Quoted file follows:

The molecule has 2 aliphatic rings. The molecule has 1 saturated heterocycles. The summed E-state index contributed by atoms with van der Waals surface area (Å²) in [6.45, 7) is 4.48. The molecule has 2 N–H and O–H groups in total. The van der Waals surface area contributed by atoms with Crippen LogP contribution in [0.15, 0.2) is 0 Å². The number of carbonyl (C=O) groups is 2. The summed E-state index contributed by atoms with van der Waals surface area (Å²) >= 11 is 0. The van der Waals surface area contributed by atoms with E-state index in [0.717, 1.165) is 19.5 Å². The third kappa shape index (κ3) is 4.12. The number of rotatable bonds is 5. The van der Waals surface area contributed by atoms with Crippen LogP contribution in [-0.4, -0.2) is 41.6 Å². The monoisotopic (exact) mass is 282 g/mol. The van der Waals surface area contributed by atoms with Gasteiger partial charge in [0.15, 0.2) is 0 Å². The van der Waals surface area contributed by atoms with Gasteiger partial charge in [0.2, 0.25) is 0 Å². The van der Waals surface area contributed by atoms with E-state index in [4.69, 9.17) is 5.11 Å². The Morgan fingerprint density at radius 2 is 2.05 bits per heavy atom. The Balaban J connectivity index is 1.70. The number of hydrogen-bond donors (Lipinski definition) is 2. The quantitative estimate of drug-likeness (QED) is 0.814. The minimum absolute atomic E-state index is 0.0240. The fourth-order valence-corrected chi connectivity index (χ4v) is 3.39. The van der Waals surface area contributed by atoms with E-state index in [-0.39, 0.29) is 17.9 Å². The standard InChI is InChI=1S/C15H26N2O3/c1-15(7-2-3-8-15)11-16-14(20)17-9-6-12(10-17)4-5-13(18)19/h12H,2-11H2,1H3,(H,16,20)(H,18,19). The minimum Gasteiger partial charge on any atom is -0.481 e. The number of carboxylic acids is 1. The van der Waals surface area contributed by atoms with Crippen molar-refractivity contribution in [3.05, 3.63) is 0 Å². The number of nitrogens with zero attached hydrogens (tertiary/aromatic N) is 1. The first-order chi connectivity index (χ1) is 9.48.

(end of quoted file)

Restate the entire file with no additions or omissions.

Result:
The molecule has 2 aliphatic rings. The molecule has 1 saturated heterocycles. The summed E-state index contributed by atoms with van der Waals surface area (Å²) in [6.45, 7) is 4.48. The molecule has 2 N–H and O–H groups in total. The van der Waals surface area contributed by atoms with Crippen LogP contribution in [0.15, 0.2) is 0 Å². The number of carbonyl (C=O) groups is 2. The summed E-state index contributed by atoms with van der Waals surface area (Å²) >= 11 is 0. The van der Waals surface area contributed by atoms with E-state index in [0.717, 1.165) is 19.5 Å². The third kappa shape index (κ3) is 4.12. The number of rotatable bonds is 5. The van der Waals surface area contributed by atoms with Crippen LogP contribution in [-0.4, -0.2) is 41.6 Å². The monoisotopic (exact) mass is 282 g/mol. The van der Waals surface area contributed by atoms with Gasteiger partial charge in [0.15, 0.2) is 0 Å². The van der Waals surface area contributed by atoms with Gasteiger partial charge in [0.2, 0.25) is 0 Å². The van der Waals surface area contributed by atoms with E-state index in [4.69, 9.17) is 5.11 Å². The Morgan fingerprint density at radius 2 is 2.05 bits per heavy atom. The Balaban J connectivity index is 1.70. The number of hydrogen-bond donors (Lipinski definition) is 2. The quantitative estimate of drug-likeness (QED) is 0.814. The minimum absolute atomic E-state index is 0.0240. The fourth-order valence-corrected chi connectivity index (χ4v) is 3.39. The van der Waals surface area contributed by atoms with E-state index in [-0.39, 0.29) is 17.9 Å². The standard InChI is InChI=1S/C15H26N2O3/c1-15(7-2-3-8-15)11-16-14(20)17-9-6-12(10-17)4-5-13(18)19/h12H,2-11H2,1H3,(H,16,20)(H,18,19). The minimum Gasteiger partial charge on any atom is -0.481 e. The number of carboxylic acids is 1. The van der Waals surface area contributed by atoms with Crippen molar-refractivity contribution in [3.05, 3.63) is 0 Å². The number of nitrogens with zero attached hydrogens (tertiary/aromatic N) is 1. The first-order chi connectivity index (χ1) is 9.48.